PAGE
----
REVIEW: A fairy tale about parenting that stays kid-friendly without completely glossing over the darker themes of its premise, Peter Hedges' "The Odd Life of Timothy Green" unsurprisingly concludes that anyone who really wants a child should have one, but it finds time along the way to warn future parents just how bad at it they might be. As the title character, wise-beyond-his-years CJ Adams is a forgiving stand-in for the family pic's younger viewers, in tune with an overall optimistic vibe that should play respectably well at the box office.
Jennifer Garner and Joel Edgerton play Cindy and Jim Green, heartland dwellers whose passion to conceive borders on the pathological. Finally accepting their doctor's conclusion that no treatment will make it happen, they spend one last night fantasizing about the kid who will never inhabit their already-decorated nursery. They scribble all the boy's imagined attributes on pieces of paper, put the notes in a wooden box and bury it in the yard with the same reverence they'd afford a stillborn fetus.
As they sleep, the weather vane switches directions. A freak storm arrives, pouring rain on just their house in this drought-stricken town. The earth heaves and releases a young boy, perfect except for a dozen or so unpruneable leaves growing near his ankles.
As the couple try to pass Timothy off as their adopted son and integrate him into small-town life, they make not only the expected, overprotective mistakes but some serious enough to give thoughtful viewers pause. Hedges (working from a story by Ahmet Zappa) finds clever ways, within this fantasy's conceits, to talk about the pitfalls of clinging to too-specific expectations about a child's path. Jim and Cindy's own failures are exacerbated by work and family pressures; it's frustrating to see actors as fine as Rosemarie DeWitt and David Morse (playing Cindy's uptight sister and Jim's scornful father) cast as under-imagined heavies here, but M. Emmet Walsh turns a few short scenes into something lovely.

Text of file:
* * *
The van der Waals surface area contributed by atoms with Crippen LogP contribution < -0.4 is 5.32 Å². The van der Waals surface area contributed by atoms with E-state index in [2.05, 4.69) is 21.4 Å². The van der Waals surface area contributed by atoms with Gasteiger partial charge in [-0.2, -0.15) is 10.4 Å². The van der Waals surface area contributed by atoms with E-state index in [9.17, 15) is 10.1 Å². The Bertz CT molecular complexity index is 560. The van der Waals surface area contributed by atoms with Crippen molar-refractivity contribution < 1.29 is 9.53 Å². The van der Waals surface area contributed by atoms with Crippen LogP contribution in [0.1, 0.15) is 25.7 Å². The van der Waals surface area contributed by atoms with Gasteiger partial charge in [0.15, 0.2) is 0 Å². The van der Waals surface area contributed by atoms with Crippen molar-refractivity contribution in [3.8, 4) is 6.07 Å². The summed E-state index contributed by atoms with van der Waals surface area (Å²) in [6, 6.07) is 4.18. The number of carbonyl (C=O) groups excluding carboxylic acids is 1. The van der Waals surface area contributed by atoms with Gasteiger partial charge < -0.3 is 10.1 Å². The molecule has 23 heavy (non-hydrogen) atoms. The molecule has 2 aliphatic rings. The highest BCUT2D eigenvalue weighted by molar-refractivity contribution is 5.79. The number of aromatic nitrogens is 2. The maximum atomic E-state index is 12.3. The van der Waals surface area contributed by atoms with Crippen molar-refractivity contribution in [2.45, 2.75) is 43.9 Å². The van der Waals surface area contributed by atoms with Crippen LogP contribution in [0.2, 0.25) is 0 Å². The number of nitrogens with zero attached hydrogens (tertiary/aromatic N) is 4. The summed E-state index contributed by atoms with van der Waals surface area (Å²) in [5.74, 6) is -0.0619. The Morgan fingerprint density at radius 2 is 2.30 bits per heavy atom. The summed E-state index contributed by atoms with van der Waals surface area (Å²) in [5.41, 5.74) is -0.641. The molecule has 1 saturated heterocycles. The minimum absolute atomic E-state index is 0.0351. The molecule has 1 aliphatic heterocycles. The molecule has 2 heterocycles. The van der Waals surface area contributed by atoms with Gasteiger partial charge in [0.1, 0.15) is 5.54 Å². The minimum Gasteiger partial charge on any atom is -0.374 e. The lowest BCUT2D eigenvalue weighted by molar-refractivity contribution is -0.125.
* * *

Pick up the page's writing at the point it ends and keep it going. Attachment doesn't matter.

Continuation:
Those leaves on Timothy's legs prove important, of course. John Toll's rich cinematography emphasizes the colors of a ripening fall, supplying a Disney-appropriate warmth while foreshadowing our hero's imminent defoliation and prompting us to consider what it might mean for him.
The story is told in flashback, as Cindy and Tim recount their adventure to an adoption agency official (Shohreh Aghdashloo) who's weighing their fitness to take in a new child. Adding an extra layer of real-world literalism to a fable about magic among unbelievers is an iffy choice. But it's one Hedges requires in order to deliver a feel-good conclusion to a tale that was really born to be bittersweet.
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